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Please read our latest Milwaukee Electronics Newsletter, which includes:

  • San Diego PCB Design Adds Biz-Dev Horsepower
  • The Lessons We’ve Learned – A Message from Jered Stoehr
  • Four Ways Your EMS Provider Can Improve Test Strategy – A Whitepaper
  • Creative Solutions Ease Supply Chain Challenges

Milwaukee Electronics Newsletter Q4 2021

Please read our latest Milwaukee Electronics Newsletter, which includes:

  • Milwaukee Facility Names New General Manager – Igor Zelenovskiy
  • Making Responsiveness A Priority – A Message from Rick McClain
  • Engineering Resources Fill Gaps
  • Our Best Practices to Address Material Restraints

Milwaukee Electronics Newsletter Q3 2021

Please read our latest Milwaukee Electronics Newsletter, which includes:

  • IT Strategy Focused on Security, Customer Experience
  • Bringing Stability to a Challenging Market – A essage from Jered Stoehr, CEO
  • Layout In Action – How San Diego PCB Design is Attacking Cost & Quality
  • Engineering in Action – IOT Well Tank Control

Milwaukee Electronics Newsletter Q2 2021

Please read our latest Milwaukee Electronics Newsletter, which includes:

  • Organizational Changes – A Message from Mike Stoehr, Executive Chairman
  • Rick McClain’s Message – A Year of Opportunities & Challenges
  • Jered Stoehr, CEO Q&A
  • Industry Trends – Electronics & ‘The Perfect Storm’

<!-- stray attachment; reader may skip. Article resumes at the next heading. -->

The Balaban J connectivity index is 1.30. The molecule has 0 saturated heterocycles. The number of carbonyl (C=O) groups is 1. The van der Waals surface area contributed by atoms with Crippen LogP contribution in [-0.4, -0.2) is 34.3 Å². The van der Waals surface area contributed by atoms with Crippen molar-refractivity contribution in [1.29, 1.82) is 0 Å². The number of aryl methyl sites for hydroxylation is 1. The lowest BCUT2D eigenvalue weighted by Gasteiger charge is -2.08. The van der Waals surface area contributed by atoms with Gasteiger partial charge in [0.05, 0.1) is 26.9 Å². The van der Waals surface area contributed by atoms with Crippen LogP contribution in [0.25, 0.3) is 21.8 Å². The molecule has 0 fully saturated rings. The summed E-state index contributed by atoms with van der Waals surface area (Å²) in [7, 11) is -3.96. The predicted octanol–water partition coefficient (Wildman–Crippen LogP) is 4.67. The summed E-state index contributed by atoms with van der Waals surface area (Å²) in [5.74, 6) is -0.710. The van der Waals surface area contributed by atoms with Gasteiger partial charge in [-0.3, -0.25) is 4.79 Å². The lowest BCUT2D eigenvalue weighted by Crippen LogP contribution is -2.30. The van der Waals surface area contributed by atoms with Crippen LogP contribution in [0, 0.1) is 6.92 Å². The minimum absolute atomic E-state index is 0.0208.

Milwaukee Electronics Newsletter Q1 2021

Time to Prepare for Shortages

Shortages and price increases are hitting the supply chain again. Some of the greatest effects are occurring in raw materials used in PCB fab and metal fabrication. Silicon components and capacitors are also showing increases in lead times and pricing.

Supply Chain Challenges are on the Rise Once Again

The global electronic component market is experiencing an increase in lead-times on many commodities. We report that about 70% of the commodity lead-times we track, are seeing an increase. The range of lead-time increases vary depending on manufacturer; they range from 2 weeks to 20 weeks.

Currently, Analog Devices and ST Micro are reporting lead-time increases into the 24 to 26-week range with warnings that all demand for 2021 will need to be placed soon to guarantee product. Some of the active commodities are also experiencing price increases in conjunction with the lead-time increase. The increasing demand along with the current coronavirus surge will continue to have a negative affect on the entire supply chain.

MLCC (multi layer ceramic capacitors) lead-times have also shown an increase, up to the 20-week range once again. The increased demand – due to 5G networks, smart phones and electric cars – is putting an extensive strain on this commodity.

The bare PCB commodity is also experiencing supply chain challenges. Both lead-times and pricing are being affected: